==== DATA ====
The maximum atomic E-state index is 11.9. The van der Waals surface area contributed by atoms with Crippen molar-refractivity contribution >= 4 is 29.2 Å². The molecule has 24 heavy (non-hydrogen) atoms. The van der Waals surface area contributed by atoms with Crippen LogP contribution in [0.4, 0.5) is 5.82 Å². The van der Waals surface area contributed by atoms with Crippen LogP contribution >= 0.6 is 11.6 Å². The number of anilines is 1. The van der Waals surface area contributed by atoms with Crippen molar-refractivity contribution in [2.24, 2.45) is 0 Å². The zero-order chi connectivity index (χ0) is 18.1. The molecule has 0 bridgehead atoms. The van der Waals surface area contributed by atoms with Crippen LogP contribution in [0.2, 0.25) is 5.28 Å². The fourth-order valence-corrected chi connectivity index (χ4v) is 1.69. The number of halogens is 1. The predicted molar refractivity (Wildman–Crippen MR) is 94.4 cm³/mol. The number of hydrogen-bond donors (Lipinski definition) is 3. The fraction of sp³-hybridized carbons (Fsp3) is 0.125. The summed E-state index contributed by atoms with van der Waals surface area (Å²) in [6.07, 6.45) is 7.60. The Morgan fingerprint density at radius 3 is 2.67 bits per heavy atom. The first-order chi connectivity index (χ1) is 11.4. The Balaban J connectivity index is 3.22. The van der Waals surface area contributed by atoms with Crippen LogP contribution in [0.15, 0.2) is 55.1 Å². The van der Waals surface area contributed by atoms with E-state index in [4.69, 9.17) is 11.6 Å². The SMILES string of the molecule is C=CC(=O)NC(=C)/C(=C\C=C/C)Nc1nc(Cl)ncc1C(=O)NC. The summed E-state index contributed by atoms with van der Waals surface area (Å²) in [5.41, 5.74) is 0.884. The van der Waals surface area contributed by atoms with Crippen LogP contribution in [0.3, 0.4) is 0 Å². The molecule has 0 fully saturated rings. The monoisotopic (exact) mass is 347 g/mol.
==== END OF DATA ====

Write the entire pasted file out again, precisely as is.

The maximum atomic E-state index is 11.9. The van der Waals surface area contributed by atoms with Crippen molar-refractivity contribution >= 4 is 29.2 Å². The molecule has 24 heavy (non-hydrogen) atoms. The van der Waals surface area contributed by atoms with Crippen LogP contribution in [0.4, 0.5) is 5.82 Å². The van der Waals surface area contributed by atoms with Crippen LogP contribution >= 0.6 is 11.6 Å². The number of anilines is 1. The van der Waals surface area contributed by atoms with Crippen molar-refractivity contribution in [2.24, 2.45) is 0 Å². The zero-order chi connectivity index (χ0) is 18.1. The molecule has 0 bridgehead atoms. The van der Waals surface area contributed by atoms with Crippen LogP contribution in [0.2, 0.25) is 5.28 Å². The fourth-order valence-corrected chi connectivity index (χ4v) is 1.69. The number of halogens is 1. The predicted molar refractivity (Wildman–Crippen MR) is 94.4 cm³/mol. The number of hydrogen-bond donors (Lipinski definition) is 3. The fraction of sp³-hybridized carbons (Fsp3) is 0.125. The summed E-state index contributed by atoms with van der Waals surface area (Å²) in [6.07, 6.45) is 7.60. The Morgan fingerprint density at radius 3 is 2.67 bits per heavy atom. The first-order chi connectivity index (χ1) is 11.4. The Balaban J connectivity index is 3.22. The van der Waals surface area contributed by atoms with Crippen LogP contribution in [0.15, 0.2) is 55.1 Å². The van der Waals surface area contributed by atoms with E-state index in [4.69, 9.17) is 11.6 Å². The SMILES string of the molecule is C=CC(=O)NC(=C)/C(=C\C=C/C)Nc1nc(Cl)ncc1C(=O)NC. The summed E-state index contributed by atoms with van der Waals surface area (Å²) in [5.41, 5.74) is 0.884. The van der Waals surface area contributed by atoms with Crippen LogP contribution in [0.3, 0.4) is 0 Å². The molecule has 0 fully saturated rings. The monoisotopic (exact) mass is 347 g/mol.